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Reid Goes "Not Nuclear Enough" on Filibuster, say Progressives
Reform welcome, but why stop at just nominees and appointees? ask those who think deeper reform necessary to end anti-democratic culture of obstruction
Democrats in the Senate finally ended their long-held bluff to "reform the filibuster" on Thursday after Majority Leader Harry Reid pushed through a rules change—the so-called "nuclear option"—ending the ability of the minority of Republicans to hold up President Obama's political and judicial appointments.
As The Hill reports:
The Senate voted Thursday to change its rules to prevent the minority party from filibustering any nominations other than nods to the Supreme Court.
The change was approved after Senate Majority Leader Harry Reid (D-Nev.) triggered the “nuclear option,” which allows a change to Senate rules by majority vote.
The 52-48 vote dramatically changes the rules of the Senate and limits the minority party's ability to prevent confirmation of presidential nominees. Sens. Carl Levin (Mich.), Mark Pryor (Ark.) and Joe Manchin (W.Va.) were the only Democrats to vote against Reid's rules change.
It will allow all three of President Obama's nominees to the D.C. Circuit Court of Appeals to go forward, as well as his nomination of Rep. Mel Watt to lead a housing regulatory agency.
Reid said the change was necessary to get the Senate working again.
“It’s time to change the Senate before this institution becomes obsolete,” Reid said on the Senate floor.
The question that remains, however—even for those who agree that the upper chamber has become severly dysfunctional in the modern era—why now? Or more importantly—for what?
For progressives, the filibuster reform is a move in the right direction but not nearly enough.
"It should be clear to everyone all past and possibly future complaining about not being able to do something because of a filibuster threat is total nonsense." –Jon Walker, FDL
Having failed to fulfill his threat to change the rules on three separate occasions during the last four years despite the unprecedented level of obstruction and abuse of the filibuster, Reid's decision to employ the "nuclear option"—but only for nominees and appointments—seemed strange to some.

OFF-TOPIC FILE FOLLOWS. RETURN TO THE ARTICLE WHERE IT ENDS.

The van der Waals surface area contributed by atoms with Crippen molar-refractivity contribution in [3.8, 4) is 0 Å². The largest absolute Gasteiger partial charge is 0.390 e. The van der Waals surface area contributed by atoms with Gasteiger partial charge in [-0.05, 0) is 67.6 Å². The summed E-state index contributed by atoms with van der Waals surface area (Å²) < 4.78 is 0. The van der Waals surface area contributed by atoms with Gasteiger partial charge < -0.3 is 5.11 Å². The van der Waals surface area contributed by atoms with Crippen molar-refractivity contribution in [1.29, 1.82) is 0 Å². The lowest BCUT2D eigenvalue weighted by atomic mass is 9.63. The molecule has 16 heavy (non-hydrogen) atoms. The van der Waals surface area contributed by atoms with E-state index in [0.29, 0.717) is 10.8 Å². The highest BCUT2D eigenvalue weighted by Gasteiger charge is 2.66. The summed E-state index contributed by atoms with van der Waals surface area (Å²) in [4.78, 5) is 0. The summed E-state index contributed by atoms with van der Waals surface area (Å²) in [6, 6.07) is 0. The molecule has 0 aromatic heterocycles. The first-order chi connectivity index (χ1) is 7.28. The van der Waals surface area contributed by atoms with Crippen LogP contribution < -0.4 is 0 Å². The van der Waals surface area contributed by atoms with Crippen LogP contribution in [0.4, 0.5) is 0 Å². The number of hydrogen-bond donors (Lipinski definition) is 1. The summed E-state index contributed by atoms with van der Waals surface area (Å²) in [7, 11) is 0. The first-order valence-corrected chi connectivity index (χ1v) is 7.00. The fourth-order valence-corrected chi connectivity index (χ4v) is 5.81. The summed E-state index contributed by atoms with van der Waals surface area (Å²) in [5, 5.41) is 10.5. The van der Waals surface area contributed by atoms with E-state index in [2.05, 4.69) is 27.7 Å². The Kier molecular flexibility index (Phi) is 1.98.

As The Nation's John Nichols tweeted:
Karen Hobert Flynn, senior vice president for strategy and programs at Common Cause, welcomed the development as progress but also said Reid's push to reform the Senate rule around the filibuster should go further.
“We’ve all been watching a slow-motion government shutdown for years, and this will enable the important work of reviewing and confirming presidential nominations to get moving again,” said Flynn.
But, she added, "the Senate is still broken and the rule change today is a small fix for a huge problem. The minority still has the power to use the filibuster to block debate and action on legislation favored by the majority. As Majority Leader Reid observed on the Senate floor this morning, ‘the need for change is so, so, very obvious.’”
And as policy analyst Jon Walker adds at FireDogLake:
This was not the complete destruction of the filibuster in the Senate but this very well could be the beginning of the end for this absurd practice. Technically, it only applies to most nominees — it doesn’t cover the nominees to the Supreme Court– but what is really important is that a precedent has been set.
Democrats finally proved they are willing and able to stop obstructionism. They also showed the media, donors, and activists how quickly and easily the Senate rules can be changed. It should be clear to everyone all past and possibly future complaining about not being able to do something because of a filibuster threat is total nonsense.
Now the Democrats have proved they are willing and able to change the rules, there is nothing stopping them they from using it in the future for legislation or the Supreme Court. Similarly, there is no reason for Republicans to hold back if they ever gain control of the chamber. They already threatened to do this same thing when they were in control just a few years ago.
The Senate has taken a big step towards functioning as it was designed to, with most issues decided by an up-or-down vote. The stupid 60 vote threshold is not dead yet but it has been seriously wounded.